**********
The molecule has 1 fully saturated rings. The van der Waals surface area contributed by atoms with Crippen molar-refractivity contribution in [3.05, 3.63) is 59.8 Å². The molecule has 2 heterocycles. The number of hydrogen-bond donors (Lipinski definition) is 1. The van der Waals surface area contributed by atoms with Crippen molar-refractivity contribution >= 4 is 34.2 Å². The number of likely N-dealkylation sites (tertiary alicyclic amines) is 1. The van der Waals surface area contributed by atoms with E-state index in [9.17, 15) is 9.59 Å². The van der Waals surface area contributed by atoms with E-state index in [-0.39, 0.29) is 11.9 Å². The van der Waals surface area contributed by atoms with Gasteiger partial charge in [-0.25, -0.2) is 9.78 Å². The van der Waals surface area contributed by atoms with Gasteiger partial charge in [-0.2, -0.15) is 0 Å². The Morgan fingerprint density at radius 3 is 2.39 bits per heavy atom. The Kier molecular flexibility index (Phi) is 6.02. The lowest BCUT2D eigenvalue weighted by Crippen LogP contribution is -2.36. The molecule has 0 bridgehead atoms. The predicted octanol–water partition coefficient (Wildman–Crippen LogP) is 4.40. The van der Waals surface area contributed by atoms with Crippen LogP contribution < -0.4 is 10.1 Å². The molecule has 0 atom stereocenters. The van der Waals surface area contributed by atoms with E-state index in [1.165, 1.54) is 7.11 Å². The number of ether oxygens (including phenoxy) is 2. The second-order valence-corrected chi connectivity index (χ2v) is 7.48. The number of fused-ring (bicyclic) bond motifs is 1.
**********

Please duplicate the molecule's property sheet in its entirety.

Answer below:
The molecule has 1 fully saturated rings. The van der Waals surface area contributed by atoms with Crippen molar-refractivity contribution in [3.05, 3.63) is 59.8 Å². The molecule has 2 heterocycles. The number of hydrogen-bond donors (Lipinski definition) is 1. The van der Waals surface area contributed by atoms with Crippen molar-refractivity contribution >= 4 is 34.2 Å². The number of likely N-dealkylation sites (tertiary alicyclic amines) is 1. The van der Waals surface area contributed by atoms with E-state index in [9.17, 15) is 9.59 Å². The van der Waals surface area contributed by atoms with E-state index in [-0.39, 0.29) is 11.9 Å². The van der Waals surface area contributed by atoms with Gasteiger partial charge in [-0.25, -0.2) is 9.78 Å². The van der Waals surface area contributed by atoms with Gasteiger partial charge in [-0.2, -0.15) is 0 Å². The Morgan fingerprint density at radius 3 is 2.39 bits per heavy atom. The Kier molecular flexibility index (Phi) is 6.02. The lowest BCUT2D eigenvalue weighted by Crippen LogP contribution is -2.36. The molecule has 0 bridgehead atoms. The predicted octanol–water partition coefficient (Wildman–Crippen LogP) is 4.40. The van der Waals surface area contributed by atoms with Crippen LogP contribution < -0.4 is 10.1 Å². The molecule has 0 atom stereocenters. The van der Waals surface area contributed by atoms with E-state index in [1.165, 1.54) is 7.11 Å². The number of ether oxygens (including phenoxy) is 2. The second-order valence-corrected chi connectivity index (χ2v) is 7.48. The number of fused-ring (bicyclic) bond motifs is 1.